After pushing and pushing, the police re-examined the bathroom more carefully, and they found something interesting-- a shoe print in gypsum dust on the toilet, right next to where the body was found. That footprint was matched to another set of shoe prints (they were Reebok sneakers btw) in the apartment directly below hers, where construction was being done on the day of Adrienne’s death.
They discovered the work being done there was overseen by a contractor named Louis Hernandez.
The worker was named Diego Pillco, a 19 year old immigrant from Ecuador. Diego didn’t speak any english, he had only been in the US for a few months. He reportedly paid $15 million to be smuggled into the country, and still owed $12 million more. He and his brother were living in the apartment complex, the landlord was letting them live in a basement apartment unit.
The police brought Diego in for questioning, and he admitted to murdering Adrienne almost immediately. It took less than 30 minutes to get it out of him. But he didn’t tell the whole truth the first time around. Or the second time around.
First he said that she was complaining about the construction noise, but there was a language barrier and things got heated and an argument ensued, and he threw a hammer at her head. She tried to get away, and he panicked that he was going to call the landlord or the police, which could get him deported.
Then he changed the story, saying that she complained about the noise and they argued, and she slapped him and he punched her back, causing her to fall and hit her head and fall unconscious.
Neither of these accounts make sense though, because there was no blunt force trauma to her head. And if they had had an altercation at the construction site, she would have also had gypsum dust on her too, which she didn’t.
Ultimately, he was like “ok she never actually complained about the noise.” Allegedly, Diego was just working and doing his job, and he saw Adrienne head up to her apartment. He then decided to follow her up and rob her.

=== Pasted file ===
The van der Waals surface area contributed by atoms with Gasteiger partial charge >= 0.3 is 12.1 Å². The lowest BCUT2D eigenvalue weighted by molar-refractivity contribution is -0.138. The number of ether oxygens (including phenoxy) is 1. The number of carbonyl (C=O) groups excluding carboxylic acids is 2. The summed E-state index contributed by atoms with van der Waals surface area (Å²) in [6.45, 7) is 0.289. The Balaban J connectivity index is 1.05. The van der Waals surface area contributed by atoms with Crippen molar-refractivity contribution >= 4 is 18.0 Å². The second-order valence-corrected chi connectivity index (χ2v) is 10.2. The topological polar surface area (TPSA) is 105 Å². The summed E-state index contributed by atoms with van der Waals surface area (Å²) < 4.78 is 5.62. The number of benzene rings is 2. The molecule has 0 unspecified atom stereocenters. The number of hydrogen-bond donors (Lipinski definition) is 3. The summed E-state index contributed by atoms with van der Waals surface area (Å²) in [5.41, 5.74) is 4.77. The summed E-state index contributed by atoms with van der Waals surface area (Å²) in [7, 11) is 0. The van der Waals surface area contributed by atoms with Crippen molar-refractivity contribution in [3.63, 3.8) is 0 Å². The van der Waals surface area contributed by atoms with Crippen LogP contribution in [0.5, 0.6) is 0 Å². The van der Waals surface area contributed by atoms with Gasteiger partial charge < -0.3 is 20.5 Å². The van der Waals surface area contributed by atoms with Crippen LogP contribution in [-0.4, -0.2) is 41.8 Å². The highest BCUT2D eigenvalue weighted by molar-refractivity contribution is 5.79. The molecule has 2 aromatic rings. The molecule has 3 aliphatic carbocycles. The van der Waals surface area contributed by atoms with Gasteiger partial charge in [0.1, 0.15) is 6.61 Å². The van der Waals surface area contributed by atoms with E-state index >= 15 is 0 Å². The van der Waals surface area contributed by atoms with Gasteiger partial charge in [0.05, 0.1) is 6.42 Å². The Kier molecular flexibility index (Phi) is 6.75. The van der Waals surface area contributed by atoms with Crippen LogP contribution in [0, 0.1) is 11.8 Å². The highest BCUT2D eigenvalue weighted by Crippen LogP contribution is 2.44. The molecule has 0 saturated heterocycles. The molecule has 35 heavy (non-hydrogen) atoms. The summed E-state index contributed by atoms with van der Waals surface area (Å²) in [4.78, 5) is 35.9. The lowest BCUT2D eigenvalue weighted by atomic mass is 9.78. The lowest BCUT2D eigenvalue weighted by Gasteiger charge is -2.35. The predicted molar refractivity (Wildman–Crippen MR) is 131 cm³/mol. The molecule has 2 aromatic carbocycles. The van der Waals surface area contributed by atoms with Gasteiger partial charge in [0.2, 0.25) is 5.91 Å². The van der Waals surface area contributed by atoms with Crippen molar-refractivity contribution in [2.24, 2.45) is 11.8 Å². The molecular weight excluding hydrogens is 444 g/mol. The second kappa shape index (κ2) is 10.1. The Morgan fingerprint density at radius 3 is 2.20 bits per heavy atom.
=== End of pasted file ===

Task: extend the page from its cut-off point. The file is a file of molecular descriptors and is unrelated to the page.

The door was left unlocked, so he went in and started taking money from her purse.
And she caught him.
She picked up the phone to call police, and Diego ran over to cover her mouth. There was a scuffle and they fell to the ground. She fought hard, scratching up his face.
Diego then grabbed a nearby bed sheet and began to strangle her with it. When she blacked out, he panicked and drug her body to the bathroom, and then put her in the bath and hanged her body from the shower head, using the sheet, to make it look like a suicide. And then he fled.
As it turns out, Adrienne hadn’t actually died from the strangling, so she was still alive when he drug her body through the house and hanged her in the shower, and that’s where she actually died.
Diego was sentenced to 25 years in prison with immediate deportation upon release.
Adrienne’s husband, Andy, ended up suing Bradford General Contractors, the company that had hired Diego. He sued them because for one, Adrienne would still be alive if they hadn’t hired Diego. But also, ALL of their employees were immigrants.